I should have reported back about my trip to Carrizo Plain in late March and thanked those who offered ideas or suggestions. Bakersfield is not the ideal forum for Carrizo Plain, but no established forum is because there are no major towns near it and none of the nearby towns are big enough to have TA forums. Since Atascadero is the nearest major town on the west side, I guess I'll post this on that forum too.
I left SF at midday, so I went down 101 as far as Atascadero and stopped overnight. I think that’s about the closest town of any size near the north end of Carrizo Plain. The biggest thing there is the state hospital, which means food and lodging choices are adequate if not luxurious. Then it is about 60 miles farther, passing through Santa Margarita, a hamlet with small businesses on a charming ¼- mile long main street but no lodgings. If you want anything at all before getting to the preserve, that is the last place to get it.
Hwy 58 from there is rural and easy on the eyes: rolling hills, ranches and farms, and lots of green. Carrizo Plain appears somewhat abruptly, because it’s between two mountain ranges and is pretty flat and dry. This is where the San Andreas Fault can literally be seen. Soda Lake Road takes off from Hwy 58 and goes to the preserve; there are a few farms and ranches along the way around a settlement called California Valley, but no visitor services.
The first major place I saw was Soda Lake, a dry lakebed filled with mineral deposits that reminded me of a mini-Badwater. There is a boardwalk to the lakebed and an overlook of the lakebed on a small nearby hill. I had found that the visitor center is not open every day and I would miss it, but I went anyway and saw a garden of native plants and some warning signs about snakes. In the concrete of the path around the visitor center and garden are tracks of some of the local wildlife: kangaroo rats, San Joaquin kit foxes, and others. They are replicas, of course, because you couldn’t rely on an assortment of critters to show up on time and cooperate to walk across newly poured concrete before it sets!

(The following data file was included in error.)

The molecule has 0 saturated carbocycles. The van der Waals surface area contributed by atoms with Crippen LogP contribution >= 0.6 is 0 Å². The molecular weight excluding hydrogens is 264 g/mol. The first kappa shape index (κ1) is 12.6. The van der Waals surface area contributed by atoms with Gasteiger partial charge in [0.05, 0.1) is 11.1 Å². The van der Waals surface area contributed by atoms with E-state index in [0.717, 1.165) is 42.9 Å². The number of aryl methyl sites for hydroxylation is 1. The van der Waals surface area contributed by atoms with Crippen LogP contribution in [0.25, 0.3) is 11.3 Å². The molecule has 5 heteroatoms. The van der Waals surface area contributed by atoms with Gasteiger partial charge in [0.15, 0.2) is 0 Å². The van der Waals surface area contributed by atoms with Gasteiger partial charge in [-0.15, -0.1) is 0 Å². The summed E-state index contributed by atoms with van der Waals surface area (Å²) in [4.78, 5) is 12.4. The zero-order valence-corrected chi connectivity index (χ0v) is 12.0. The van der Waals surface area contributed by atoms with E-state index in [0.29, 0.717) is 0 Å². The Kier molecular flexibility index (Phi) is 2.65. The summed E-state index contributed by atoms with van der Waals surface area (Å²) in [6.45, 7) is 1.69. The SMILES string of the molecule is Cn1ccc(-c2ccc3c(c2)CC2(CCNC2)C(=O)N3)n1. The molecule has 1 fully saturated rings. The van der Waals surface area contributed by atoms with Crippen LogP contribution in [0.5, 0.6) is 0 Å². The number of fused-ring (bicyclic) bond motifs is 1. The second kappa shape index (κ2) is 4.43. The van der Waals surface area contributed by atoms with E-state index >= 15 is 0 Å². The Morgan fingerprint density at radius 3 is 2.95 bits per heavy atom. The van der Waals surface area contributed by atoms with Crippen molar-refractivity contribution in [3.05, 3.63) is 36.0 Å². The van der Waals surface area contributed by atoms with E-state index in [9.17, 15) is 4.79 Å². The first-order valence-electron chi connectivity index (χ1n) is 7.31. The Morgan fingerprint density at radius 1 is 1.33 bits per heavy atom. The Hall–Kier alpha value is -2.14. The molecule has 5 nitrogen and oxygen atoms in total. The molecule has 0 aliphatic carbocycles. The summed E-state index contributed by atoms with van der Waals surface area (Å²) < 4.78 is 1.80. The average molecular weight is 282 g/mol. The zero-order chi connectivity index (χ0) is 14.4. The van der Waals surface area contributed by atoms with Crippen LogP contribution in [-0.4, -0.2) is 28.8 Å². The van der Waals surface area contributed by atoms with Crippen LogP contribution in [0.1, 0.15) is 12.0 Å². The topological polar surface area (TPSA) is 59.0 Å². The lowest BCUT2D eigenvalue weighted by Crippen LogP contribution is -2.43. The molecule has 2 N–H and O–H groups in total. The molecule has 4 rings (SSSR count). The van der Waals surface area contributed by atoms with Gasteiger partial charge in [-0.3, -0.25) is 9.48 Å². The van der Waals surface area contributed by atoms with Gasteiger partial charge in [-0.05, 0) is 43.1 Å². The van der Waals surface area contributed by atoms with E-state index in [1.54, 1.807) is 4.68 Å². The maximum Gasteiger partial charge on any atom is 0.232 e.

There are two campgrounds, Selby and KCL. According to the website description and pictures, Selby is flat with no shade, so I didn’t go see it. I did go to KCL, which was the ranch HQ for a former land owner in the area, Kern County Land Co. An old KCL barn is still there, along with the old ranch entrance sign and brand. The campground has trees, RV sites and an area for tents, a deluxe outhouse (the permanent type with decent ventilation and a concrete floor), and corrals for visitors’ horses. It was spring break week for many schools and I saw one group, a family with a couple of kids and an RV. I have a feeling the place seldom gets too busy. While looking around, I saw some big round rust-reddish beetles and wanted to take pictures, so I put a spare AA battery next to one of them for scale, and that bug actually began pushing on the battery and was able to roll it on ground with coarse sandy soil for about an inch!
Farther south is the Traver Ranch, another of the old land holdings and now an exhibit area. Along the main north-south road, the fault can be seen at various points, and near the south end of the preserve is a large sag pond that you can get close to. A sag pond is a body of water that forms in a depression along a fault line. For those familiar with San Mateo County, Crystal Springs and San Andreas Lakes near Hwy 280 would be enormous examples of sag ponds.
I didn’t stay overnight in the preserve, because I had a couple of other destinations in mind and this was mainly a survey trip to see the lay of the land and get an idea what is there (for one thing: scads of colorful wildflowers). I didn’t have my Silver Mule, but a rented sedan, so I didn’t take any real backcountry roads. Mainly, I wanted to see if this was a place where I wanted to spend more time, and I’ll definitely plan on going back. The place I’d pick to stay is KCL Campground.
Going out the south end, there’s a choice of going west to Cuyama Valley, south to Ojai, or east to I-5 near Lebec and Gorman. I went east because I had intended to go to the Santa Clarita area to revisit sites connected with the St. Francis Dam disaster which I wrote about in the Los Angeles forum in March. So I took Cerro Noroeste Road through Los Padres National Forest. It’s a mountain area and was cool but not cold, and there was very little snow left. Frazier Park is the main community on the way and it looks like a mix of permanent and vacation residents. On I-5, I stopped for an early dinner at the Ranch House in Gorman. I hadn’t stopped at Gorman in eons because it isn’t strategically located for meals for someone traveling either way between San Francisco and Los Angeles.
My original thought had been to continue to the Saugus and Newhall areas, San Francisquito Canyon, and the general disaster area from the 1928 dam collapse. But one of the responses on my original thread said the road had changed, making it harder to find things; and it was getting late and I didn’t feel like messing with the commute traffic. So I scratched that—I can go back on another trip when I have more time—and headed west on 126, which follows the Santa Clara River and the course of the monstrous flood from the collapsed dam, going through the little farming towns along the river, then to Ventura and ending up at Buellton for the night.